Rossini’s Turco in Italia in Ravenna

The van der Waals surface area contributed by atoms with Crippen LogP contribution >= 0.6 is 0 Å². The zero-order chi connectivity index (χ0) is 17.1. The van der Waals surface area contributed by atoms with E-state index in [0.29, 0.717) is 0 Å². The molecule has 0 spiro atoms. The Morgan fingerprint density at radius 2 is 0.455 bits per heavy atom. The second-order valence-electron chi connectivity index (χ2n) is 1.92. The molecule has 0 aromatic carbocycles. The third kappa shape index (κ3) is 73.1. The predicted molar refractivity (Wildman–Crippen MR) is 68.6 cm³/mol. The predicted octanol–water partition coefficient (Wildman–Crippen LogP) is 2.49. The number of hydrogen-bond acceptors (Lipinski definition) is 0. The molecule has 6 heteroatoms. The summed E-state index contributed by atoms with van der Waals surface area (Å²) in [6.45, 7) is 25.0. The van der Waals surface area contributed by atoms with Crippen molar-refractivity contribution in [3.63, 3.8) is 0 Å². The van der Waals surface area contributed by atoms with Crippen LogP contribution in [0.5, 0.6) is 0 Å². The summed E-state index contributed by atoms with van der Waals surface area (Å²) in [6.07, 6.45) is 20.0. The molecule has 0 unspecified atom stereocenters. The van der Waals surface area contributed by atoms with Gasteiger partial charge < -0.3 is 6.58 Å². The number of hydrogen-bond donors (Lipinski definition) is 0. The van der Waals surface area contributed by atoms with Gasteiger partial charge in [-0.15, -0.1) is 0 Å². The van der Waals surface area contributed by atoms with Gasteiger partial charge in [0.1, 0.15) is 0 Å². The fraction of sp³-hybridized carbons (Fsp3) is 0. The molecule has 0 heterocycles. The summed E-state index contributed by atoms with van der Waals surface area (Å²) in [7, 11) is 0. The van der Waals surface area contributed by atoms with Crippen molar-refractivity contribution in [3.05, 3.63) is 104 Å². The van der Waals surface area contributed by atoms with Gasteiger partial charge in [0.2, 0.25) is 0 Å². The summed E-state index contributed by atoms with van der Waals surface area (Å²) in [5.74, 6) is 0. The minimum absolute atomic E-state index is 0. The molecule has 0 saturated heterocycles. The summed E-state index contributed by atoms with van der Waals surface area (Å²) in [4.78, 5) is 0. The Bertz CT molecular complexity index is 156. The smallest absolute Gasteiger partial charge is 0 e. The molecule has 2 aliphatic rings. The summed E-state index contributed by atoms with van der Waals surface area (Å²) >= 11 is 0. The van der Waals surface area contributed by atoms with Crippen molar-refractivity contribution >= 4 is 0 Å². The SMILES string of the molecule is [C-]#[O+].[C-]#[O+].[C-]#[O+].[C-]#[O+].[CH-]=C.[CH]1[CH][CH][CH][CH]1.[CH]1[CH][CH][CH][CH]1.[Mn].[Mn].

Il Turco in Italia is one of my favourite Rossini operas. In addition to the brilliant score, there is the Pirandellian device of having a poet commenting on the characters and interacting with them, to see if he can influence their behaviour and destiny. For that device to function effectively, he must be seen to enter and leave the dramatic framework. In the production by Federico Bertolani, currently presented at the Teatro Dante Alghieri in Ravenna, there were some splendid moments, as for example when, in acknowledgement of the play within a play,the director gets the actors to freeze or gesture in slow motion. But these occasions were few and far between. The poet became too much involved in the frenetic, comic action and indeed there was, in general, far too much unfunny physical business on stage. One problem with this approach is that it does not prepare the audience for the pathos and genuine emotion which come towards the end of the piece. Another is that it requires much of the singers who already have the daunting task of delivering words and music in Rossini’s effervescent coloratura style. Marco Filippo Romano, as the cuckolded husband, met successfully these demands. Agile vocally, verbally and physically, he offered the single outstanding performance of the evening. The singing of Leonor Bonilla as his wife was in parts very good, and in other parts not so good. Simone Alberghini was a dull, unromantic Selim. The chorus from Piacenza were admirable, but the playing of the Giovanile Luigi Cherubini Orchestra, under Giovanni Di Stefano, was – like the production – too coarse grained, lacking in nuance and subtlety.